Parliament has passed a new law cracking down on animal cruelty that will list those convicted of bestiality on Canada’s national sex offenders registry.
Bill C-84 also changes wording in the Criminal Code to clarify that bestiality involves any contact for a sexual purpose between a person and an animal. The Code’s existing definition is understood to focus on penetration as the essential element in an act of bestiality.
When the bill was tabled in October 2018, the Department of Justice said the legislation aims to protect animals from violence and cruelty, and to protect children and other vulnerable individuals who may be “compelled by another person to commit or witness sexual acts with animals.”
Barbara Cartwright, CEO of the animal protection organization Humane Canada, called it a “great day” for animal welfare in Canada. She said putting offenders convicted of bestiality on the registry will protect animals from harm and reduce the risk of child sexual assault — because studies have shown that individuals who sexually harm animals are also more likely to prey on children.
“We’re thrilled with that, and this has never happened before in Canada, so it’s a huge step forward,” she said.
Bill C-84 responds, in part, to a 2016 Supreme Court of Canada decision that ruled a convicted sexual offender — identified only as D.L.W. to protect his victims — was not guilty of bestiality related to charges stemming from sexual activity involving one of his stepdaughters and the family dog.
In a 6-1 decision, a majority of the justices ruled that the Criminal Code provisions on bestiality did not adequately define which sexual acts with animals are prohibited. In his ruling, Justice Thomas Cromwell (who has since retired) urged Parliament to revisit the definition.
Preventing animal fighting
The legislation also prohibits promoting or profiting from fighting or baiting animals, as well as breeding or training them to fight. It also bars building or maintaining any arena for animal fighting; the current prohibition applies only to cockpits for cockfighting.
Cartwright said the updated legislation will help to tackle the growing trend of animal fighting, which is thriving underground and online and is increasingly linked to guns and gangs.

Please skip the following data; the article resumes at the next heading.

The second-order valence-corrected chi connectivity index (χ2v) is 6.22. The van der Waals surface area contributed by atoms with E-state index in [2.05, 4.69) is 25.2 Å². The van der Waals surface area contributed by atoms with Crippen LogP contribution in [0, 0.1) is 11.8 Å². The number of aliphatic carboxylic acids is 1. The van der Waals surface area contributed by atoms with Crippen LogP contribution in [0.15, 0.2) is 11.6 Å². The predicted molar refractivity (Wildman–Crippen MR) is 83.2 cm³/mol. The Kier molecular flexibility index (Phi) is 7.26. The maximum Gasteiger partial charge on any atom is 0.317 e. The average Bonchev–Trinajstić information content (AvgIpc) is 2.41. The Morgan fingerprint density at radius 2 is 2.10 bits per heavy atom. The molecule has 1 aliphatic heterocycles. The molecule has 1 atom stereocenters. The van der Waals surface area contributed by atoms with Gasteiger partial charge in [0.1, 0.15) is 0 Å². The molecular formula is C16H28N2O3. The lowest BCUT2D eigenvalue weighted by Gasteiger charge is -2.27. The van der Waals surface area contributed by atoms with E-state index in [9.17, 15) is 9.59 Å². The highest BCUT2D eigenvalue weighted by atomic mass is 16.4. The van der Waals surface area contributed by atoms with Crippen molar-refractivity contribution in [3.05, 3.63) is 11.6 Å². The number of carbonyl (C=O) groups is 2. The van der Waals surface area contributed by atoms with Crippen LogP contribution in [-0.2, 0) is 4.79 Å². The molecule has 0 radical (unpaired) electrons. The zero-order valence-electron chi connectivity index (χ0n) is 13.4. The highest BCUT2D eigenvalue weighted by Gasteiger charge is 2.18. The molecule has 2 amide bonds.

“This has put Canada in a leadership position for recognizing that animal fighting itself is morphing and the crime is becoming more pervasive and more damaging,” she said.
Cartwright pointed to what she called a “devastatingly awful” trend called “trunking”: two dogs are sealed together in the trunk of a car, which is then driven around as the animals fight to the death. The perpetrators eventually stop, open the trunk and tell an online audience how it turned out.
Justice committee amendments
The legislation received several amendments from the Commons justice committee, including the national sex offender registry requirement for offenders convicted of bestiality.
Other changes adopted from committee recommendations include:
- Granting a judge discretion to make an order banning an offender from owning or living with an animal for a period of time up to a lifetime ban.
- Giving a judge the ability to order that financial restitution be made to a person or organization that cared for an animal which was harmed by an offence.
- Repealing a section of the Criminal Code that requires a peace officer who finds fighting cocks in a cockpit to seize and destroy them.
Camille Labchuk, executive director of Animal Justice, called the legislation a “first step” but called for more action on animal protection.
“Ultimately, the bill is very narrow in scope and can only really be seen as a very small first step toward improving Canada’s animal cruelty laws,” she said.
Labchuk pointed to several gaps and flaws that persist in Canadian law.
More action needed
Ambiguity surrounding the offence of neglecting an animal often leads to inappropriate acquittals of puppy mill operators and farmers, she said, and it’s not clearly an offence to kill a wild or stray animal — only to cause unnecessary suffering.
The fact that animal cruelty offences are in the property section of the Criminal Code is “completely out of step” with how we think of animals now, she said.
“They may be legal property, but they are also sentient beings and beloved family members,” Labchuk said.
She also called for laws to address the treatment of animals in farms, laboratories, zoos, aquariums and circuses, and said “cosmetic mutilation” of animals through procedures like cat declawing, tail docking and ear cropping should be outlawed.
Labchuk said no statistics on these offences are available because they aren’t coordinated or collected, and the laws are enforced provincially.
The passage of C-84 comes on the heels of other animal-friendly bills recently passed in Parliament, including one banning the captivity of whales, dolphins and porpoises and another that ends Canada’s shark fin trade.